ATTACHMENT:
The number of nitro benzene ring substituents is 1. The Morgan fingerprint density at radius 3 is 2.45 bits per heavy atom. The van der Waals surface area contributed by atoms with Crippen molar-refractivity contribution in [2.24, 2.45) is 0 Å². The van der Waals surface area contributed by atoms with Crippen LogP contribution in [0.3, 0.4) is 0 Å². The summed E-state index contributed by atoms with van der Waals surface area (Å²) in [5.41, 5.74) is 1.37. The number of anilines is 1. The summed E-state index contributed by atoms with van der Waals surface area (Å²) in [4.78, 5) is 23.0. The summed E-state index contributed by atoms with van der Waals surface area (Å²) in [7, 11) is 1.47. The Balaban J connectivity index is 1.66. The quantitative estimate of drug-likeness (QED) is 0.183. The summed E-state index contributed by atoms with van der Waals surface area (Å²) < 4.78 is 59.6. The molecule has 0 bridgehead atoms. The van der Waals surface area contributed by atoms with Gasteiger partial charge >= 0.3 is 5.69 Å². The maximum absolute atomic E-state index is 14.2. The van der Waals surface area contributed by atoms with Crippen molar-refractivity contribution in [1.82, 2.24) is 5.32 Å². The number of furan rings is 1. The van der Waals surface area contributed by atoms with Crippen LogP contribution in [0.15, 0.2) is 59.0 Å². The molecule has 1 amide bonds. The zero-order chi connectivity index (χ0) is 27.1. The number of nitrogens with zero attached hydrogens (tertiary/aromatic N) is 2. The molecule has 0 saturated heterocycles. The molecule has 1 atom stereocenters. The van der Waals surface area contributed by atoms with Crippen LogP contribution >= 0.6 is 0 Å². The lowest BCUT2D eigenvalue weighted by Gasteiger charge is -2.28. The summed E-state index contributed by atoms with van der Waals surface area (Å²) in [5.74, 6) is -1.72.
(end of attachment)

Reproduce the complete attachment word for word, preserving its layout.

The number of nitro benzene ring substituents is 1. The Morgan fingerprint density at radius 3 is 2.45 bits per heavy atom. The van der Waals surface area contributed by atoms with Crippen molar-refractivity contribution in [2.24, 2.45) is 0 Å². The van der Waals surface area contributed by atoms with Crippen LogP contribution in [0.3, 0.4) is 0 Å². The summed E-state index contributed by atoms with van der Waals surface area (Å²) in [5.41, 5.74) is 1.37. The number of anilines is 1. The summed E-state index contributed by atoms with van der Waals surface area (Å²) in [4.78, 5) is 23.0. The summed E-state index contributed by atoms with van der Waals surface area (Å²) in [7, 11) is 1.47. The Balaban J connectivity index is 1.66. The quantitative estimate of drug-likeness (QED) is 0.183. The summed E-state index contributed by atoms with van der Waals surface area (Å²) < 4.78 is 59.6. The molecule has 0 bridgehead atoms. The van der Waals surface area contributed by atoms with Gasteiger partial charge >= 0.3 is 5.69 Å². The maximum absolute atomic E-state index is 14.2. The van der Waals surface area contributed by atoms with Crippen molar-refractivity contribution in [1.82, 2.24) is 5.32 Å². The number of furan rings is 1. The van der Waals surface area contributed by atoms with Crippen LogP contribution in [0.15, 0.2) is 59.0 Å². The molecule has 1 amide bonds. The zero-order chi connectivity index (χ0) is 27.1. The number of nitrogens with zero attached hydrogens (tertiary/aromatic N) is 2. The molecule has 0 saturated heterocycles. The molecule has 1 atom stereocenters. The van der Waals surface area contributed by atoms with Crippen LogP contribution >= 0.6 is 0 Å². The lowest BCUT2D eigenvalue weighted by Gasteiger charge is -2.28. The summed E-state index contributed by atoms with van der Waals surface area (Å²) in [5.74, 6) is -1.72.